New York City Mayor Bill de Blasio says authorities will reassess the NYPD's use of facial recognition technology after police used it to investigate a Black Lives Matter activist. Derrick Ingram, who turned himself in to police on Aug. 8, faces a misdemeanor assault charge after police claim he shouted into an officer’s ear during a June protest.
- On Monday, de Blasio said the city needs to be careful and limit its use of facial recognition. The standards of how it's used "need to be reassessed," he said.
- On Aug. 7, dozens of officers in riot gear conducted an hours-long raid of Ingram’s apartment in Hell's Kitchen. In a video, an officer can be seen holding a report from the NYPD's Facial Identification Section.
- The department later confirmed that it used AI facial recognition in its investigation of Ingram, 28, the co-founder of activist group Warriors in the Garden. The city uses technology from Clearview AI.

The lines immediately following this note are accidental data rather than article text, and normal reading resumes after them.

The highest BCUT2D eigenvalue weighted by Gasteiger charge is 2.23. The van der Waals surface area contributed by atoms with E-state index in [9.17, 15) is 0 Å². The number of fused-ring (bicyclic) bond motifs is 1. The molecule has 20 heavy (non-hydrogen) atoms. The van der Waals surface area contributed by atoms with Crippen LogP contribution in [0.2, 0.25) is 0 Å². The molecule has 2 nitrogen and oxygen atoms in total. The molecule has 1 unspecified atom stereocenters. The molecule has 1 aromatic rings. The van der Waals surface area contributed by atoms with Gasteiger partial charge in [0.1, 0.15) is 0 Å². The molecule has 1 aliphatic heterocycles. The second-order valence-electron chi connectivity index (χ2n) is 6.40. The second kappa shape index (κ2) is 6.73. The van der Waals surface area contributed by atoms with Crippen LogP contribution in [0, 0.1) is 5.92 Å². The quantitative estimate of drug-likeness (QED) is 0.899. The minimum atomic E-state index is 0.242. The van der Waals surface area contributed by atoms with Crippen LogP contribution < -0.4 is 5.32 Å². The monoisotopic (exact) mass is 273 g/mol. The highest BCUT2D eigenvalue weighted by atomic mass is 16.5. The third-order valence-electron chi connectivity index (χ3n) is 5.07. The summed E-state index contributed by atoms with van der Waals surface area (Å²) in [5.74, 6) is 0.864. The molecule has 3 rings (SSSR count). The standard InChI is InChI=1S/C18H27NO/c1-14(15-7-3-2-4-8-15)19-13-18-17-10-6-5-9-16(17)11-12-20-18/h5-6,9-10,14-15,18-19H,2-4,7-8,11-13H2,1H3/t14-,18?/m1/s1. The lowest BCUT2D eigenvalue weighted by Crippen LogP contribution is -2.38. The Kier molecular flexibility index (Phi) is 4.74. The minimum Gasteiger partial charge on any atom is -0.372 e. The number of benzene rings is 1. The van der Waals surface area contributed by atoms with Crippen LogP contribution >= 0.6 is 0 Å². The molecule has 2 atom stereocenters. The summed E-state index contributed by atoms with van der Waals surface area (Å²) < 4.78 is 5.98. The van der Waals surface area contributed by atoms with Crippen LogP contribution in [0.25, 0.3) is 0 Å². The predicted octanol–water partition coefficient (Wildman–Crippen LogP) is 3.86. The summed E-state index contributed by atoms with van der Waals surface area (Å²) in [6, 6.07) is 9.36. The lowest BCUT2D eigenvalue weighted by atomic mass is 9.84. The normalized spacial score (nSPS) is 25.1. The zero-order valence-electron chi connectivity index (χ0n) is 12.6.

- The NYPD says it uses facial recognition as a "limited investigative tool" and has never arrested someone solely because of the technology.
- Amid ongoing protests against police, de Blasio signed the Police Oversight of Surveillance Technology Act last month that forces the NYPD to share more about its surveillance abilities.
- Facial recognition technology used by Detroit police has falsely linked at least two men to crimes they didn't commit.
- Michael Oliver, who is Black, was improperly flagged and later charged as a suspect in a phone-damaging incident, despite no resemblance to the perpetrator.
- This comes after police wrongfully arrested Robert Julian-Borchak Williams, who also is Black, after a face recognition service falsely matched him to a shoplifter.